said 1 year, 3 months ago:
@rich-brooks Successful email marketing hinges on three main challenges: finding your customers, getting them to opt-in, and keeping them opted-in after that. With so much competition in your customers’ inboxes, achieving these three things is a major success.
How you build your email list is not without challenges. Some organisations choose to buy data, but this can be very risky. There have been many instances where data companies have shut down one day, just to re-appear as another the next.
If you are going to buy data make sure you are dealing with a reputable company, or you could be left with no recourse if the data turns out to be faulty. The emphasis is on you to obtain binding assurances that the data is opted-in. If you are familiar with the source and have absolute trust in the provider that’s one thing, but if not, just don’t do it.
It is far better to build your own subscriber list. Most organisations should start with their existing customer base. Indeed, you should probably consider treating existing customers in a different way to new prospects.
Use your social media channels to promote the benefits of opting in to your emails, and use referral schemes as well as your offline marketing (for example, publicising your e-newsletter at the bottom of an advert). Essentially, you need to promote opt-in at every available touch point.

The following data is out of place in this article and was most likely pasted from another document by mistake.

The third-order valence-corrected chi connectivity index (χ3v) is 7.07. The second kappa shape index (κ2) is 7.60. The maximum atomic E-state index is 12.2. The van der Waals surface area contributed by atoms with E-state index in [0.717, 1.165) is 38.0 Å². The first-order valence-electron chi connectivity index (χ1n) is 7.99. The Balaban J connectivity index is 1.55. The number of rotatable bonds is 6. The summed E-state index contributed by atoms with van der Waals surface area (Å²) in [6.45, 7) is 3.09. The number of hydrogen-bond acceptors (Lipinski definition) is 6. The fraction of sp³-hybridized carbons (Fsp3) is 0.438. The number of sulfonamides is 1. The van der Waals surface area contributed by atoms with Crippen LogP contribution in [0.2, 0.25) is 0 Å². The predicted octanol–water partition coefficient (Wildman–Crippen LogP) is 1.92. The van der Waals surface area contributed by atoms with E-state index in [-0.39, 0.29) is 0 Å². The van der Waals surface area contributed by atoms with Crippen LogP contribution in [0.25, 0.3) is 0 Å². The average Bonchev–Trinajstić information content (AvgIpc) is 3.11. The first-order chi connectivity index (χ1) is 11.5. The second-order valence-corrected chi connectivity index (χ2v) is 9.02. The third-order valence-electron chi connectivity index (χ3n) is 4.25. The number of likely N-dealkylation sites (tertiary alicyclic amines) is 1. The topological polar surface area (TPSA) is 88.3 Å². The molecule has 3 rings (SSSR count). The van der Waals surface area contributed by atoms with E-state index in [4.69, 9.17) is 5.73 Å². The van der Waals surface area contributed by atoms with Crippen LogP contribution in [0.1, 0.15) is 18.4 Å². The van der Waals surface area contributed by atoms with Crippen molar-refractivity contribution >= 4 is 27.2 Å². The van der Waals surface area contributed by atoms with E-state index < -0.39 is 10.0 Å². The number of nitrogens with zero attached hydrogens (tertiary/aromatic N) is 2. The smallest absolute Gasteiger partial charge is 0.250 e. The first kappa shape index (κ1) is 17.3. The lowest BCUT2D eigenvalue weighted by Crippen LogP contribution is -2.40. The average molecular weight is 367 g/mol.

It all takes time and don’t believe those who try to sell you a quick, cheap fix. “Data is the new oil’ they say. Well, can you think of any instances where getting oil was cheap and easy? At the risk of labouring the point, ‘Drill your own well’.
How you get people to opt in to receive your emails, of course, is another challenge altogether. Smart businesses implement an opt-in strategy in order to build their email lists. There are two main opt-in methods:
Single opt-in: recipients are added to the list after filling out a form online or sending an email. A benefit of this approach is the minimal effort required increasing the probability of acquiring the subscription. The downside is the lack of a confirmation of intent and the opportunity to check the validity of the request.
Double opt-in: where you ask recipients to confirm their subscription, usually by clicking on a link in an email automatically sent to their inbox after they first register, is considered ‘best practice’, and is essential if you are a B2C marketer. This approach also provides the opportunity to reinforce the benefits of subscription and even promote an exclusive sign-up benefit.
To encourage opt-ins you will need to clearly communicate the value of the information that your emails will impart. For example you may choose to offer email only special offers, you could promise to provide hints and tips on how to do something better or offer useful analysis or commentary on matters that impact your readers lives.
It is a good idea to give a sense of what a subscriber might expect to receive including frequency, content and options to segment messages by a series of options available to them.
That’s my two cents worth.
Have a nice day!